Impacts can have a devastating effect on solid bodies like Earth and Mars, forming huge craters and, in the case of Earth, destroying life. However, impacts have played key role in the formation of terrestrial bodies (Chambers, 2004; Montmerle et al., 2006), the evolution of planetary atmospheres (Benlow and Meadows, 1977; Owen et al., 1992) and may have even had part to play in the development of life on Earth (Osinski et al., 2020). In the case of Mars, impacts may have also created environments capable of supporting potential microbial life (Farmer, 2000). As impacts strike the surface some energy is transferred to surface in the form of heat. If the ground is saturated with water or ice this can lead to systems of circulating water forming that could last for hundreds of thousands to millions of years (Abramov and Kring, 2005; Barnhart et al., 2010). Liquid water is one of three key requirements needed for life along bio-essential elements (carbon, hydrogen, oxygen, nitrogen, phosphorus and sulfur) and energy, which could be supplied within the impact structure. The circulating water interacts with the minerals found in the rock surface liberating the essential elements. Chemical energy can be generated when minerals react with the fluids to form new minerals. In some instances, the transformation of one mineral to another leads to elements, such as iron, losing or gaining an electron (known as oxidation and reduction, respectively), this movement of the electron produces energy that can be used by microbes for various cell functions.
We used computer modelling to mimic the water-mineral interactions that could occur within in theoretical impact craters in two martian soils known as Rocknest and Hema2. This identified potential secondary minerals that may form under a range of pressures and temperatures and in two geological settings (Figure 1). Using this information, we were then able to calculate the amount of energy produced from iron-based oxidation and reduction reactions, which was then used to estimate how much biomass could be generated and how many microbes could be supported. Our results have suggested that martian impact crater environments would be able to produce a significant amount of energy that could support 109-1013 cells per kg of reacted rock (Figure 2). This is similar to cell numbers that can be found in terrestrial environments (Mcmahon and Parnell, 2014; Torsvik et al., 1990). Indicating that martian impact craters could provide sufficient energy to support potential microbial life on Mars.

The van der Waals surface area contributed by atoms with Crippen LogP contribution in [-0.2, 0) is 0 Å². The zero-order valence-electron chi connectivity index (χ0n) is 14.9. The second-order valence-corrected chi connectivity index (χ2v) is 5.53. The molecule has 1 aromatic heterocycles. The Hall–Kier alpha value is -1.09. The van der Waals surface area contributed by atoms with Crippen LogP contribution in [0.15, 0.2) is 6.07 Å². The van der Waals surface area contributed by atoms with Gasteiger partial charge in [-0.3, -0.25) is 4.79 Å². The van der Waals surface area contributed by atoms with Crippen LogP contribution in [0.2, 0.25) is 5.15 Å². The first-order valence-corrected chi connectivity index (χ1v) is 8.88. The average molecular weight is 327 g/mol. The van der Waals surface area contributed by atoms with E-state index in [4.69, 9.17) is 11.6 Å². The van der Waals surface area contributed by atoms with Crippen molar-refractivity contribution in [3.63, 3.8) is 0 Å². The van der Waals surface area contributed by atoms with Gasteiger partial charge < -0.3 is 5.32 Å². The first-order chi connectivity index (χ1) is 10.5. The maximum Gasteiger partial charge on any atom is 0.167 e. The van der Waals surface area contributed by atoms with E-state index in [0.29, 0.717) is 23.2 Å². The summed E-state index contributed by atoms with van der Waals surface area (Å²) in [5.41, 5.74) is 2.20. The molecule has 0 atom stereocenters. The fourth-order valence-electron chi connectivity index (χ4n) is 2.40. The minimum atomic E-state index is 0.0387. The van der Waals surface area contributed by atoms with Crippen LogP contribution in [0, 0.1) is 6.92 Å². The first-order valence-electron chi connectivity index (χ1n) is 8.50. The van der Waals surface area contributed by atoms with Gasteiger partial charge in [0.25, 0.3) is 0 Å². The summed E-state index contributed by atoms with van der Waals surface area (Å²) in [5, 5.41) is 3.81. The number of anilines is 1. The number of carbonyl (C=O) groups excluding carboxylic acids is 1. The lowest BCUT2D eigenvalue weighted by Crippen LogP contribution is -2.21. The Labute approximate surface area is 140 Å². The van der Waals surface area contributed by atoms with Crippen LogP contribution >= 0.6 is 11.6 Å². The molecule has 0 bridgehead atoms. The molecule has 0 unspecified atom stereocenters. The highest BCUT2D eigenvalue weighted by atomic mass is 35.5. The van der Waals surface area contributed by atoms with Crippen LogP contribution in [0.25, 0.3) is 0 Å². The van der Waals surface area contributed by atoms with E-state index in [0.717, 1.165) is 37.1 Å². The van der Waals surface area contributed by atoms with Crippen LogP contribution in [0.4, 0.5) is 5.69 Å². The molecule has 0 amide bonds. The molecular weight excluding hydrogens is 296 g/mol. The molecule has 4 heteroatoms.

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Figure 1. Secondary mineral assemblages that could form within two separate martian impact crater environments at different pressure and temperatures (Ramkissoon et al., 2021). Mineral abundances are in wt.%.
Figure 2. Estimations of the number of cells (per kg of rock) that could be supported within two martian impact crater environments at different pressure and temperatures (Ramkissoon et al., 2021).
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